On the Role of Mathematical Illiteracy in the R. Hawtrey-D. Robertson-J. Robinson Critique of Keynes’s Liquidity Preference Theory of the Rate of Interest in the General Theory

52 Pages Posted: 15 Oct 2018

See all articles by Michael Emmett Brady

Michael Emmett Brady

California State University, Dominguez Hills

Date Written: September 4, 2018

Abstract

Extreme mathematical illiteracy played a basic, fundamental role in the assessments made by Joan Robinson, Ralph Hawtrey and Dennis Robertson of Keynes’s Theory of Liquidity Preference, which Harrod described in an August 30 1935, letter to Keynes as a major reconstruction of interest rate theory. Harrod stated that the classical (neoclassical) theory of the rate of interest was “…either indeterminate or has to be determined by some new equation not provided for in the classical system. Thus the way is clear for a radical reconstruction. Your new equation is the liquidity preference schedule.” Of course, Harrod is talking about the equation on page 199 of the General Theory which had two independent variables, Y and r,

M = M1 plus M2 = L1( Y) plus L2(r) [=L],

and not the equation on page 168 of the General Theory, which had one independent variable, r, where

M=L(r).

Robertson, Hawtrey,and Robinson did not understand the mathematics involved in Keynes’s

M = M1 plus M2 = L1( Y) plus L2(r) [=L]. (1)

But Robertson, Hawtrey, and Robinson did understand how to work mathematically with

M=L(r) (2)

because it lends itself to the Marshallian, ceteris paribus, partial equilibrium approach, where only functions with one independent variable are analyzed.

I will show that later economists, discussing Keynes’s pages 179-182 demonstration that the classical system was missing (1), for example, Boianovsky (2004), Besomi (2000), O’Donnell (1999), and Ahiakpor (1999), are using (2) and not (1). They also are only working with the Marshallian, ceteris paribus, partial equilibrium approach, where only functions with one independent variable are allowed to be specified. Other economists, who work with (2) and not (1), are, for a few examples, Hansen (1953, pp.140-141;147-148), Clower and Howitt (1998, p.8), and King (2002 ,pp.13-15,17-18,31-32).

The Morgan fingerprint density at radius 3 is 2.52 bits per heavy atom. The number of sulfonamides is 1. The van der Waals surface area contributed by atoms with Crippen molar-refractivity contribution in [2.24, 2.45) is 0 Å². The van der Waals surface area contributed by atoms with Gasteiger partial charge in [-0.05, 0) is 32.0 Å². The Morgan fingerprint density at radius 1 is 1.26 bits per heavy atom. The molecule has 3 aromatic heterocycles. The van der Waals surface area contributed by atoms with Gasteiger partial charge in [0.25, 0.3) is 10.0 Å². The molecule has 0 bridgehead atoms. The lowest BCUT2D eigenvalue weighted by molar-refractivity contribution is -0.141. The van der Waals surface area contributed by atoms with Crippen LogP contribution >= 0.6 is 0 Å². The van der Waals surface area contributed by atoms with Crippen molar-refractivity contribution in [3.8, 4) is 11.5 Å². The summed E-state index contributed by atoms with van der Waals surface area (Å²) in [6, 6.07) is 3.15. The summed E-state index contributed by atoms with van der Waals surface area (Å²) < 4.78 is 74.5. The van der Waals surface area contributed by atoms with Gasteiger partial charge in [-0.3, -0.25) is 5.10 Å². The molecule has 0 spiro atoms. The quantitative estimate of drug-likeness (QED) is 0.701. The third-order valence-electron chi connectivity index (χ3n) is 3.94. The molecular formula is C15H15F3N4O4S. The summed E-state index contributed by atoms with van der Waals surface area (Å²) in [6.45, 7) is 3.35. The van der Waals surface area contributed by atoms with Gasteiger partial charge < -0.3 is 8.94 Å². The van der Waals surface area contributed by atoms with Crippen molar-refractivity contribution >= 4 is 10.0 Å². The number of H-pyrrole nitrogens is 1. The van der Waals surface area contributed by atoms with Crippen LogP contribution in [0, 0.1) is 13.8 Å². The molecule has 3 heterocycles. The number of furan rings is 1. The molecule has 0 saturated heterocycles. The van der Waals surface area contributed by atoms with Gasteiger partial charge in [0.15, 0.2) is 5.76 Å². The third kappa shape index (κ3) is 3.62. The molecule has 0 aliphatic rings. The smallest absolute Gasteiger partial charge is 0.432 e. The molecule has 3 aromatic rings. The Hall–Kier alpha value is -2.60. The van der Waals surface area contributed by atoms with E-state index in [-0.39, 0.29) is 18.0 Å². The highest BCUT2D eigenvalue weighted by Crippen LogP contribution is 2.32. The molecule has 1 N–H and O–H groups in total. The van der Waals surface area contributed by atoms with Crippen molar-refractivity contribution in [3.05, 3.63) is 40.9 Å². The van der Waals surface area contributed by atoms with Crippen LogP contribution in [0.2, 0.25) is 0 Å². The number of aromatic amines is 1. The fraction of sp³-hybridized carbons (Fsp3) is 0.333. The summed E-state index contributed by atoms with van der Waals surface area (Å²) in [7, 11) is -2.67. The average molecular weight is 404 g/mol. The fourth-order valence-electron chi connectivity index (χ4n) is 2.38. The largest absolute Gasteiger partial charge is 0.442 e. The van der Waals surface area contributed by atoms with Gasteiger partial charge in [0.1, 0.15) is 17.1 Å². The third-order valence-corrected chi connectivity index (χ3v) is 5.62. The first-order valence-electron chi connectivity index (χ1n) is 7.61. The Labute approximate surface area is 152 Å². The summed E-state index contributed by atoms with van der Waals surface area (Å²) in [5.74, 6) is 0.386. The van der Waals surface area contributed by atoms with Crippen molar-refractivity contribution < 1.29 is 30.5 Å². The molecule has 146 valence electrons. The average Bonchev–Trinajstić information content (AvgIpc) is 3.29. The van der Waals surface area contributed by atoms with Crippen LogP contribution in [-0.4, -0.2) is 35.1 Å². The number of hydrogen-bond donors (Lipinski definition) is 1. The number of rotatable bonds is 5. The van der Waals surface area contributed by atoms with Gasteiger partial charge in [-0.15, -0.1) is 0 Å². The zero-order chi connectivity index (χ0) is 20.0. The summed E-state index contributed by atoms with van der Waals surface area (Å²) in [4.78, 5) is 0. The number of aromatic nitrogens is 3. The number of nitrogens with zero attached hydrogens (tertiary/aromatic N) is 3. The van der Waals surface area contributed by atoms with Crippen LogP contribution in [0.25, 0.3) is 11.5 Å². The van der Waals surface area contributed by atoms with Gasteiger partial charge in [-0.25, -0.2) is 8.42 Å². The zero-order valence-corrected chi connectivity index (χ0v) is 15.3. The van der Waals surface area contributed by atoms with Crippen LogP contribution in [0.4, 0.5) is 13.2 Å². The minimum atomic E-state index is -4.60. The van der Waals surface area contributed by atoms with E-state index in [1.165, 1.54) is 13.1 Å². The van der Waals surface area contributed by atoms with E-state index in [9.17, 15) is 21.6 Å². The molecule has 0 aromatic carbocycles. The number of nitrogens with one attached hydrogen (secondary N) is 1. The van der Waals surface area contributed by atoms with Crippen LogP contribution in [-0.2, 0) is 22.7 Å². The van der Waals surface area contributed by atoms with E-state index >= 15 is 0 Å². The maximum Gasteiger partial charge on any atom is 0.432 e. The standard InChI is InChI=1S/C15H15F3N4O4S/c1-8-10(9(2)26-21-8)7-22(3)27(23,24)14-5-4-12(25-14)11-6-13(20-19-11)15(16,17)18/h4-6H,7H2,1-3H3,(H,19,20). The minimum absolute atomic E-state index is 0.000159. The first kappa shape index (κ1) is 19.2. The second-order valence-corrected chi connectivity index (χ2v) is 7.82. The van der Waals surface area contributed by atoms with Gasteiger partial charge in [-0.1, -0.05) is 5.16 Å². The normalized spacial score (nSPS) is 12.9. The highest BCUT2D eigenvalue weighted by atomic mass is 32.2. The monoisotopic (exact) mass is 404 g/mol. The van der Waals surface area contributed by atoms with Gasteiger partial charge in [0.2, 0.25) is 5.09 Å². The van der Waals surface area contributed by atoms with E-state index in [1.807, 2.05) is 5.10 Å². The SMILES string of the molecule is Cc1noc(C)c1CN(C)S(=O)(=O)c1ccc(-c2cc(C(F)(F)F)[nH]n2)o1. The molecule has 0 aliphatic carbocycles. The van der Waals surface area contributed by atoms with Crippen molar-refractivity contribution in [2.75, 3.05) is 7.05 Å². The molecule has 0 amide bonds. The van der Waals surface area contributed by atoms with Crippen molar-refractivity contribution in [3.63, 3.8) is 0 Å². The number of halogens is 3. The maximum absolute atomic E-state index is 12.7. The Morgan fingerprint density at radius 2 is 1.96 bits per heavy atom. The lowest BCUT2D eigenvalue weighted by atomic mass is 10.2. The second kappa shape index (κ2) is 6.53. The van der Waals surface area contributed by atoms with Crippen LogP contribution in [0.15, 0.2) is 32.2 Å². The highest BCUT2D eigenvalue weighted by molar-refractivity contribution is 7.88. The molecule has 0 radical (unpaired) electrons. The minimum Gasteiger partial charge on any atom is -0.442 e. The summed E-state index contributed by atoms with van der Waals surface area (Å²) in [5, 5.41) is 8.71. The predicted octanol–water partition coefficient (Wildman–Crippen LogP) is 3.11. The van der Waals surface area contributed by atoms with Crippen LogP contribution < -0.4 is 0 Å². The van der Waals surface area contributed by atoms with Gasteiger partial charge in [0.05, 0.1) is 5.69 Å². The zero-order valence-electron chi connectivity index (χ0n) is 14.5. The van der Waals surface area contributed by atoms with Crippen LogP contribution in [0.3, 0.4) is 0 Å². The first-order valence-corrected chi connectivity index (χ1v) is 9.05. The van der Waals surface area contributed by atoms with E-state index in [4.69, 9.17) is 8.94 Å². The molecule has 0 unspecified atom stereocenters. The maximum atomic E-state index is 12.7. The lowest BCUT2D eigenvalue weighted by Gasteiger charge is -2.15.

Keywords: IS-LM, IS-LP(LM), J. Robinson, R. Kahn, Keynes, Mathematical Illiteracy, A. Robinson, Y=C I, D-Z Model

JEL Classification: B10, B12, B14, B16, B20, B22

Suggested Citation

Brady, Michael Emmett, On the Role of Mathematical Illiteracy in the R. Hawtrey-D. Robertson-J. Robinson Critique of Keynes’s Liquidity Preference Theory of the Rate of Interest in the General Theory (September 4, 2018). Available at SSRN: https://ssrn.com/abstract=3243717 or http://dx.doi.org/10.2139/ssrn.3243717

Michael Emmett Brady (Contact Author)

California State University, Dominguez Hills ( email )

1000 E. Victoria Street, Carson, CA
Carson, CA 90747
United States

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